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Gamify your enterprise social network? It depends

The best enterprise social networks are fine-tuned to corporate culture. Using gamification to spur employee adoption of ESNs will depend on your workforce and industry regulations.

Once a company decides to invest in an enterprise social network tool, how does it make sure it gets its money's worth? In this two-part SearchCIO feature, writer Christine Parizo discovers every company must find its own methods for leveraging these platforms.

Part 1 laid out how the San Jose Sharks energized far-flung employees with a cloud-based enterprise social software platform that dovetailed with its existing back-end systems. For global outsourcing firm Superior Group, whose workforce is worldwide, bridging geography was also important. Additionally, the firm wanted a platform that could be used to train and educate employees while reducing email and network file usage.

In part 2 (below), Parizo details how gamification was successfully deployed by both Superior Group and global consultancy Bluewolf to drive employee adoption -- and explained why their methods would not work at NorthStar Realty Securities LLC.

To select an enterprise social network (ESN) tool that would connect and help train employees, Frank Gullo, director of digital and mobile strategy at Superior Group, created a team that not only included executive-level management, but also stakeholders in IT, HR, legal and communications to review demos, conduct detailed comparisons and decide on a platform. Ultimately, the company chose IBM Connections, in part because Superior Group also was using other IBM software, Gullo said. Minimal customization would help get users on the platform faster; plus, the interface incorporated elements of popular consumer social platforms.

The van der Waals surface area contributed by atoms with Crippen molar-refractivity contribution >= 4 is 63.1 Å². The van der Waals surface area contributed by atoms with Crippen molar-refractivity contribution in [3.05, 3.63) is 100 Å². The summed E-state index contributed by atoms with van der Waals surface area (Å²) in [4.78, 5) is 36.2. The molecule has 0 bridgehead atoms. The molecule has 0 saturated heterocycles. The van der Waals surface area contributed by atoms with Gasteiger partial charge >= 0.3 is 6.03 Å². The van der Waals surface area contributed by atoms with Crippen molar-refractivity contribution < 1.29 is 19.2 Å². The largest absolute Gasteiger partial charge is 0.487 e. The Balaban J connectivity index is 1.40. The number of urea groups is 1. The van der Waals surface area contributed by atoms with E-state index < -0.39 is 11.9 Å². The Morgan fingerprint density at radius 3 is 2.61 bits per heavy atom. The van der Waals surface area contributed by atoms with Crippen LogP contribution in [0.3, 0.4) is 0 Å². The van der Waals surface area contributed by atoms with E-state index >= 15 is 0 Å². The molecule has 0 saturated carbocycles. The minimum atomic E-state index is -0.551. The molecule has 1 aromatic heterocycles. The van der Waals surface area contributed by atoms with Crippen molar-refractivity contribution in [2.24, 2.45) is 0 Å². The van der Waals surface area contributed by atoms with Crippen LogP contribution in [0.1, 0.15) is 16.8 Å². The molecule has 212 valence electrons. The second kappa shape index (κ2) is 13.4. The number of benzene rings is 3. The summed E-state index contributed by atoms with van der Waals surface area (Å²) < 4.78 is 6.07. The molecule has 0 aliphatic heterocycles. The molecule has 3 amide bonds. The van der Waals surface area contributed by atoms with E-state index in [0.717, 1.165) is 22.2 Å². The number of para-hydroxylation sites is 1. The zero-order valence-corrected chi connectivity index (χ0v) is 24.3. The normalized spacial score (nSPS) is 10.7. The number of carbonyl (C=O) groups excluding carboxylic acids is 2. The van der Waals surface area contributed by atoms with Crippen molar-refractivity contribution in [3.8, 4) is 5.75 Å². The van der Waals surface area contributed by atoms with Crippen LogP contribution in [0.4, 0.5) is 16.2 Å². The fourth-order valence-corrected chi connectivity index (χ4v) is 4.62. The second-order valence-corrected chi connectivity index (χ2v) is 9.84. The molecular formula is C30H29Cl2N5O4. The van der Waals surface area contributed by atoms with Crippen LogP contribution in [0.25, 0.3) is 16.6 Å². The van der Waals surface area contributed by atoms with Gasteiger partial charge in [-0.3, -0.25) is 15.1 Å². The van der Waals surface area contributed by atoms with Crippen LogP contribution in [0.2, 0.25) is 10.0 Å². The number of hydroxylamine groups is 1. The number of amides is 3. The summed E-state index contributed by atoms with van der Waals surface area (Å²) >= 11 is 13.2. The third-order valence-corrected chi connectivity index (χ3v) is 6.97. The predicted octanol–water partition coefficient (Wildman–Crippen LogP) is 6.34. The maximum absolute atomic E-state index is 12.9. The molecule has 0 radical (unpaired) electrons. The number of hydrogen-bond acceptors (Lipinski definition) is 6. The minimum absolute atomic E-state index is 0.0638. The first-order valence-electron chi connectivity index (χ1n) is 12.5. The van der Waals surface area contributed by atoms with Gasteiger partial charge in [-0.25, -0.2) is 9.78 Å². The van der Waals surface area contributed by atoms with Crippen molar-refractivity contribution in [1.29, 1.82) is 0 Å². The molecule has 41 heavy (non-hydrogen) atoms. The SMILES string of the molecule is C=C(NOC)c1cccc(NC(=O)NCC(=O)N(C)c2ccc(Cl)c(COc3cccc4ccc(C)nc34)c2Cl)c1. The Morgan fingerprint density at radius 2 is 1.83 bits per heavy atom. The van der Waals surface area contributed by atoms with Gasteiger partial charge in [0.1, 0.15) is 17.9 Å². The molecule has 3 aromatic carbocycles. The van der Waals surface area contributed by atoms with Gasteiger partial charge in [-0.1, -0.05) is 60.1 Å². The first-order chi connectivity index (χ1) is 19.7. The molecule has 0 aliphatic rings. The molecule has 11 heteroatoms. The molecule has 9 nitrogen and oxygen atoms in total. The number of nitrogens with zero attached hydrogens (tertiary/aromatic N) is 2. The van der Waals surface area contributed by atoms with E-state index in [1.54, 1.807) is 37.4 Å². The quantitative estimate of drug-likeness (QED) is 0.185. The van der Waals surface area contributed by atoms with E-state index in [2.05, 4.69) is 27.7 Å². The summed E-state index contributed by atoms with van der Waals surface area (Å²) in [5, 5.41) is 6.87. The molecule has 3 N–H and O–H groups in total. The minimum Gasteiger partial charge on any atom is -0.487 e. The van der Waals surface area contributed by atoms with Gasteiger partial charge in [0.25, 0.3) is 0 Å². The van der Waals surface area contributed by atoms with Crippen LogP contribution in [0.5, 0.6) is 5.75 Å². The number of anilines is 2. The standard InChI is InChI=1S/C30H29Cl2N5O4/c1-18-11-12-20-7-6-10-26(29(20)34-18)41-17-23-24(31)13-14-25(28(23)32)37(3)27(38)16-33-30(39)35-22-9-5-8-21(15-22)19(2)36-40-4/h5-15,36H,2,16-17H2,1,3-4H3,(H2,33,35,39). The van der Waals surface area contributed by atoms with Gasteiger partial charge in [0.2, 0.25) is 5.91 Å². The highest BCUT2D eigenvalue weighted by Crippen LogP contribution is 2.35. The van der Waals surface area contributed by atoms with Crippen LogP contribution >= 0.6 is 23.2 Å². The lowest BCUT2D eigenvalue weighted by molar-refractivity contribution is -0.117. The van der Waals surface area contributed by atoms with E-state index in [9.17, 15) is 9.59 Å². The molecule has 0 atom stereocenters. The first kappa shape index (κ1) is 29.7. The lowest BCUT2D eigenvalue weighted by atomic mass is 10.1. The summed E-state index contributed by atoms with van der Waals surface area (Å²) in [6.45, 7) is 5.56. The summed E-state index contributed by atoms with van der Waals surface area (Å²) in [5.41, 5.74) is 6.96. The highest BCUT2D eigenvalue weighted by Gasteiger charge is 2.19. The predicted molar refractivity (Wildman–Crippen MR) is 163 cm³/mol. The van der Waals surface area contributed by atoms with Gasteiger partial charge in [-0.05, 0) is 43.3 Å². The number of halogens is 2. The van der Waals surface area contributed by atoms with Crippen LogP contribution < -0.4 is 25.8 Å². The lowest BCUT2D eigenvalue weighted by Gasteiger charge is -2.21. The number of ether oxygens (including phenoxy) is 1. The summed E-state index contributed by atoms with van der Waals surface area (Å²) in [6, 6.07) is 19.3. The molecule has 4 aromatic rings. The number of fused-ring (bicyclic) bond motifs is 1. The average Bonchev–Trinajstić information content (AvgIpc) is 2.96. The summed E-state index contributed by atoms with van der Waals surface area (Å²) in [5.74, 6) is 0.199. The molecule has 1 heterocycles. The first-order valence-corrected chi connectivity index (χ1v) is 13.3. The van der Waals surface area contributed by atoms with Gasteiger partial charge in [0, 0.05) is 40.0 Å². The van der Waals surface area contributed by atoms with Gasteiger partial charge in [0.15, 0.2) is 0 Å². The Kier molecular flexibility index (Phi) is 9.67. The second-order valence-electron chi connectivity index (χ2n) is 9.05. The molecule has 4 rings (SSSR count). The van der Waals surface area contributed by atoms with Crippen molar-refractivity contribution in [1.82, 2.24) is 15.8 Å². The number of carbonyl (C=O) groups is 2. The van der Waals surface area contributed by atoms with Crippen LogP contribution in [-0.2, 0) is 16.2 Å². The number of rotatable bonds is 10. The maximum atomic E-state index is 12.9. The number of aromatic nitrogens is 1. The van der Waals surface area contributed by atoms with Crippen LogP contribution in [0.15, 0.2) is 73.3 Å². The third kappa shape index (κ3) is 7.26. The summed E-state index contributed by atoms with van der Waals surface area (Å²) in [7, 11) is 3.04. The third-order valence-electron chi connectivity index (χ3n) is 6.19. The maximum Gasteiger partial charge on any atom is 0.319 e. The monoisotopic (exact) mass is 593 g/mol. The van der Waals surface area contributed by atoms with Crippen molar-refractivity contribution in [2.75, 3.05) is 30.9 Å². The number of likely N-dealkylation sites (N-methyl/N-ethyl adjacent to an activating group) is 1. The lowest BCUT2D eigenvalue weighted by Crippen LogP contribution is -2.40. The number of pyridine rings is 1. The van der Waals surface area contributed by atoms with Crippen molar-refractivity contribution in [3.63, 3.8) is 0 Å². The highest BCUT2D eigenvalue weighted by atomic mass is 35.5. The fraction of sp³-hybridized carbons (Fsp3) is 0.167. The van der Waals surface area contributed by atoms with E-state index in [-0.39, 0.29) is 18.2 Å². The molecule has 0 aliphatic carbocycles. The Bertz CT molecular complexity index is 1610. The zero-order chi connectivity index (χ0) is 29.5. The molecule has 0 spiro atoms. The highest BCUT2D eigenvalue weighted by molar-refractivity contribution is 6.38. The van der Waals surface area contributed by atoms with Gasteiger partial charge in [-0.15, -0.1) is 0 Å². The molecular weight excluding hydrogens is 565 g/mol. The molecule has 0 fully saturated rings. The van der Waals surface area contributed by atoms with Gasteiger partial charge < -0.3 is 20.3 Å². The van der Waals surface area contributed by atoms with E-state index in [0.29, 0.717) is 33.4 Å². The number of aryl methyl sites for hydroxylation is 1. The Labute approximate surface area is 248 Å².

"Many of our workforce use LinkedIn, Facebook and Twitter," Gullo said. "We thought Connections was similar enough so that users could jump in and get started right away."

Of course, no implementation is without challenges, and the fact that Superior Group employs a multigenerational workforce, including old-school traditionalists, led to some initial user resistance. "Getting people to deviate from their comfort zone is a challenge," Gullo said.

Gamification and letting employees use the platform as a social forum proved key. The firm enticed employees to vote on ideas and gave them rewards for participating. To underscore the social aspect of the workplace platform, the firm launched an employee highlights section, interviewing people on hobbies and interests. For example, one employee confessed being enthralled by the Game of Thrones television series, and other employees flocked to the platform to share their opinions, Gullo recalled. "With initiatives like that, we're seeing more people jumping on Connections," he said.

Corinne Sklar, global CMO, BluewolfCorinne Sklar

Gamifying internal and external collaboration was also what got users at New York-based global consultancy Bluewolf on board with Salesforce Chatter, according to Corinne Sklar, global chief marketing officer. When the firm's consultants uploaded content that their peers and clients shared and engaged with, they would get points; the platform also helped the consultants build their personal brands, she said.

Not every employee has been receptive, but Sklar said the company continues to boost adoption by creating content and incentives that appeal to the different demographics, including recent college graduates and more senior consultants. The company also offered webinars and short videos on how to use the platform.